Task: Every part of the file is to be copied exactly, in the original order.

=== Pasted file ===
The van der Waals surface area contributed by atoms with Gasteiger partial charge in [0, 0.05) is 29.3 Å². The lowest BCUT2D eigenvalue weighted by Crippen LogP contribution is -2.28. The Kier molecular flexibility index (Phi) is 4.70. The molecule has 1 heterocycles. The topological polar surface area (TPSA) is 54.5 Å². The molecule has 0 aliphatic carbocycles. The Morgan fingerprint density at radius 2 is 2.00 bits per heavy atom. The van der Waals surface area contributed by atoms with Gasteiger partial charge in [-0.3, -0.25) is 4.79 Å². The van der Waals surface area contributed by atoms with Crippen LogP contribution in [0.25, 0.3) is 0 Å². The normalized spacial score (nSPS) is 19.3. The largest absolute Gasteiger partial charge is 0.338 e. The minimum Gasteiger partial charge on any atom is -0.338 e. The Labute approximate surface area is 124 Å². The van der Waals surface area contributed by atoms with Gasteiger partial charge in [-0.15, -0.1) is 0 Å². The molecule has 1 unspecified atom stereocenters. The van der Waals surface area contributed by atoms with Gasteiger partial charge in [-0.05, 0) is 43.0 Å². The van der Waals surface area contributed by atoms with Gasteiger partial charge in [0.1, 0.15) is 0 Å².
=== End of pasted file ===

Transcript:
The van der Waals surface area contributed by atoms with Gasteiger partial charge in [0, 0.05) is 29.3 Å². The lowest BCUT2D eigenvalue weighted by Crippen LogP contribution is -2.28. The Kier molecular flexibility index (Phi) is 4.70. The molecule has 1 heterocycles. The topological polar surface area (TPSA) is 54.5 Å². The molecule has 0 aliphatic carbocycles. The Morgan fingerprint density at radius 2 is 2.00 bits per heavy atom. The van der Waals surface area contributed by atoms with Gasteiger partial charge in [-0.3, -0.25) is 4.79 Å². The van der Waals surface area contributed by atoms with Crippen LogP contribution in [0.25, 0.3) is 0 Å². The normalized spacial score (nSPS) is 19.3. The largest absolute Gasteiger partial charge is 0.338 e. The minimum Gasteiger partial charge on any atom is -0.338 e. The Labute approximate surface area is 124 Å². The van der Waals surface area contributed by atoms with Gasteiger partial charge in [-0.15, -0.1) is 0 Å². The molecule has 1 unspecified atom stereocenters. The van der Waals surface area contributed by atoms with Gasteiger partial charge in [-0.05, 0) is 43.0 Å². The van der Waals surface area contributed by atoms with Gasteiger partial charge in [0.1, 0.15) is 0 Å².